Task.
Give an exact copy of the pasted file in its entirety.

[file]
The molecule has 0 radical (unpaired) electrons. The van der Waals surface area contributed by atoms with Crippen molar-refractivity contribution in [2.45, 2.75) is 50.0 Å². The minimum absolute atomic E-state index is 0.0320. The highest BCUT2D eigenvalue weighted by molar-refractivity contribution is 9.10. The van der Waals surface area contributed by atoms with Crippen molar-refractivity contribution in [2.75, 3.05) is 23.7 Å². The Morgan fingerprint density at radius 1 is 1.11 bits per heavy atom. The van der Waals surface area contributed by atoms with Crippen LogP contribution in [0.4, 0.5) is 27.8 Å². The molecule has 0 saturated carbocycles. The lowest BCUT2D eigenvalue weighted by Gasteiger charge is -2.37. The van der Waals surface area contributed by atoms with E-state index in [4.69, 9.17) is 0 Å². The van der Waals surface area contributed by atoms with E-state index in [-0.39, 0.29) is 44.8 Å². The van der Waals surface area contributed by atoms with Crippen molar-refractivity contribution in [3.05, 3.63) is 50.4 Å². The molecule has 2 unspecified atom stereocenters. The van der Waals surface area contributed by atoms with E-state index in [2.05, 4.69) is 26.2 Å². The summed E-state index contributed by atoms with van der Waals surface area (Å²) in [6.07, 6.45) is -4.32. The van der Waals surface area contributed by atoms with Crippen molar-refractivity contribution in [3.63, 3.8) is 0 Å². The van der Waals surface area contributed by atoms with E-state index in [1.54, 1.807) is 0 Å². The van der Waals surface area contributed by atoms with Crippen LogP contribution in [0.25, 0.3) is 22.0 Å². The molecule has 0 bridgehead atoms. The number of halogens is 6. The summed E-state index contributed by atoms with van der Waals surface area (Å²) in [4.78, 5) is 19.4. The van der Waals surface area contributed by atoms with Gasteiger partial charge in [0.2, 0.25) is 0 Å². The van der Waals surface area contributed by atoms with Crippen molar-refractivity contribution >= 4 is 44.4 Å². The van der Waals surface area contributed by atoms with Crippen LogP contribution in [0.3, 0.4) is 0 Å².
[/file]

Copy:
The molecule has 0 radical (unpaired) electrons. The van der Waals surface area contributed by atoms with Crippen molar-refractivity contribution in [2.45, 2.75) is 50.0 Å². The minimum absolute atomic E-state index is 0.0320. The highest BCUT2D eigenvalue weighted by molar-refractivity contribution is 9.10. The van der Waals surface area contributed by atoms with Crippen molar-refractivity contribution in [2.75, 3.05) is 23.7 Å². The Morgan fingerprint density at radius 1 is 1.11 bits per heavy atom. The van der Waals surface area contributed by atoms with Crippen LogP contribution in [0.4, 0.5) is 27.8 Å². The molecule has 0 saturated carbocycles. The lowest BCUT2D eigenvalue weighted by Gasteiger charge is -2.37. The van der Waals surface area contributed by atoms with E-state index in [4.69, 9.17) is 0 Å². The van der Waals surface area contributed by atoms with E-state index in [-0.39, 0.29) is 44.8 Å². The van der Waals surface area contributed by atoms with Crippen molar-refractivity contribution in [3.05, 3.63) is 50.4 Å². The molecule has 2 unspecified atom stereocenters. The van der Waals surface area contributed by atoms with E-state index in [2.05, 4.69) is 26.2 Å². The summed E-state index contributed by atoms with van der Waals surface area (Å²) in [6.07, 6.45) is -4.32. The van der Waals surface area contributed by atoms with Crippen molar-refractivity contribution in [3.63, 3.8) is 0 Å². The van der Waals surface area contributed by atoms with E-state index in [1.54, 1.807) is 0 Å². The van der Waals surface area contributed by atoms with Crippen LogP contribution in [0.25, 0.3) is 22.0 Å². The molecule has 0 bridgehead atoms. The number of halogens is 6. The summed E-state index contributed by atoms with van der Waals surface area (Å²) in [4.78, 5) is 19.4. The van der Waals surface area contributed by atoms with Gasteiger partial charge in [0.2, 0.25) is 0 Å². The van der Waals surface area contributed by atoms with Crippen molar-refractivity contribution >= 4 is 44.4 Å². The van der Waals surface area contributed by atoms with Crippen LogP contribution in [0.3, 0.4) is 0 Å².